Thanks to my animation professor, I found a cool plug-in for a more detailed, awesome looking render called ambient occlusion. So, I slapped it onto my Dalek model and here’s the final result. It makes a lot of the shadowing look more natural for a better render.
This week we had a brief overview of how to design a poster layout and the first two most important things to know about the poster you’re designing:
1. Who is the targeted demographic?
2. What is the context of the event/where the poster is placed?
Our first activity was to quickly design a poster for an event at the High Museum given a sheet with some information that was required to be included on it. We weren’t told what our time constraint was, so I ran out of time, but here’s the prototype I sketched up:
I wanted to highlight the fact that it took place at the High, because in my opinion, unless the name of the celebrity they’re hosting is bigger than the venue, the venue will bring in the crowd (especially if it’s a museum). Then I wanted to give it sort of a modern layout with some flare to mimic the personality of the museum. Again, I did run out of time and couldn’t include my ideas or fully realize it.
We were then told to go back to the drawing board and sketch up a SECOND poster prototype, but this time we could choose the information we were presenting. We had virtually no time to think or brainstorm, but just had to start sketching. The first thing that came to mind for me was doing a concert poster of a band I liked (and was familiar with). I chose to do daft punk and use the iconic helmet.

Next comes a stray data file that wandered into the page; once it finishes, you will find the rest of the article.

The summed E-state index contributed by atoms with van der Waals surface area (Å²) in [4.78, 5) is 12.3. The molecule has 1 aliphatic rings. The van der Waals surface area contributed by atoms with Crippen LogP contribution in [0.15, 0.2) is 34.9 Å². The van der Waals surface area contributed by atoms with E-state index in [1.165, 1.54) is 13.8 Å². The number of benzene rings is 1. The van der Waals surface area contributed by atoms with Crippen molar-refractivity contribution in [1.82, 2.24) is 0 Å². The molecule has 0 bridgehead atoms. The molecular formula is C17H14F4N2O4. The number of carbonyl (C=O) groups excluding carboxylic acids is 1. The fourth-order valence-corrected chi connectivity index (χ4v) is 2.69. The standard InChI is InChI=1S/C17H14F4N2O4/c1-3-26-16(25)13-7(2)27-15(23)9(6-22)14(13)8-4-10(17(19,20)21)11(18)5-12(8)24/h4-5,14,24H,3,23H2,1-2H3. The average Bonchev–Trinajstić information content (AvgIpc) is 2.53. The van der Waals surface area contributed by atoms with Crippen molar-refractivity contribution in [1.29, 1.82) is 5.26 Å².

I was pretty pleased with the idea with this design because it uses some elements very familiar to the daft punk fanbase and I liked the idea of having the cities and venue names inside of the lit up squares on the helmet. I hope to recreate this poster better later on if we have to do a proper one for project.
We did an exercise in class that was meant to help us gauge our creative freedom. Our task was to turn to our neighbor (or person across from us, in my case) and draw them in one minute. It didn’t matter how we drew them or how much of them we drew. After the minute ended, Ted from the video made a point of saying he heard a lot of apologies from the audience. He also mentioned that when children partook in this experiment, they felt no remorse whatsoever in depicting people in their own creative way. This was an interesting point to me, although I felt the same way in that I wasn’t ashamed or embarrassed of my product. The whole process was to teach us not to feel bound by our adult limitations or our thoughts of what a portrait “should be”.